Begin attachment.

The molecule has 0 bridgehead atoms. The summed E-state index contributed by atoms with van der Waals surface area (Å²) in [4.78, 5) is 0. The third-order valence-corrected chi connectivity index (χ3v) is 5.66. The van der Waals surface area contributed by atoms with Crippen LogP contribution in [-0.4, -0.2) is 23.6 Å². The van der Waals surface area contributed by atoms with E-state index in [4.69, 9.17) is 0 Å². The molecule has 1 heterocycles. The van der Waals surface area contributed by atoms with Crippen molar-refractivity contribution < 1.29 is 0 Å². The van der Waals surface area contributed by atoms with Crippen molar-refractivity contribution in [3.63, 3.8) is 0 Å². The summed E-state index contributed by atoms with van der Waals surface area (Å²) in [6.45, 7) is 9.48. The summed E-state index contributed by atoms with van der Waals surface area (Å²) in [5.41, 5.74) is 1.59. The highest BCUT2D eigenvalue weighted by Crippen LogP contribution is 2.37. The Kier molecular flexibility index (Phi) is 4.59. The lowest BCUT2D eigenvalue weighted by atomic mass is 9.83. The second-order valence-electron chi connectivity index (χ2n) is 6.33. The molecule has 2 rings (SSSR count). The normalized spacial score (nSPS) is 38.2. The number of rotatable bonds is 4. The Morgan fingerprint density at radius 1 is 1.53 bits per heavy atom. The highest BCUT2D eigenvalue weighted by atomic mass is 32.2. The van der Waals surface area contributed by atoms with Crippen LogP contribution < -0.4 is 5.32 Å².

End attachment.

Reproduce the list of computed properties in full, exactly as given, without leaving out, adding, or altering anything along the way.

The molecule has 0 bridgehead atoms. The summed E-state index contributed by atoms with van der Waals surface area (Å²) in [4.78, 5) is 0. The third-order valence-corrected chi connectivity index (χ3v) is 5.66. The van der Waals surface area contributed by atoms with Crippen LogP contribution in [-0.4, -0.2) is 23.6 Å². The van der Waals surface area contributed by atoms with E-state index in [4.69, 9.17) is 0 Å². The molecule has 1 heterocycles. The van der Waals surface area contributed by atoms with Crippen molar-refractivity contribution < 1.29 is 0 Å². The van der Waals surface area contributed by atoms with Crippen molar-refractivity contribution in [3.63, 3.8) is 0 Å². The summed E-state index contributed by atoms with van der Waals surface area (Å²) in [6.45, 7) is 9.48. The summed E-state index contributed by atoms with van der Waals surface area (Å²) in [5.41, 5.74) is 1.59. The highest BCUT2D eigenvalue weighted by Crippen LogP contribution is 2.37. The Kier molecular flexibility index (Phi) is 4.59. The lowest BCUT2D eigenvalue weighted by atomic mass is 9.83. The second-order valence-electron chi connectivity index (χ2n) is 6.33. The molecule has 2 rings (SSSR count). The normalized spacial score (nSPS) is 38.2. The number of rotatable bonds is 4. The Morgan fingerprint density at radius 1 is 1.53 bits per heavy atom. The highest BCUT2D eigenvalue weighted by atomic mass is 32.2. The van der Waals surface area contributed by atoms with Crippen LogP contribution < -0.4 is 5.32 Å².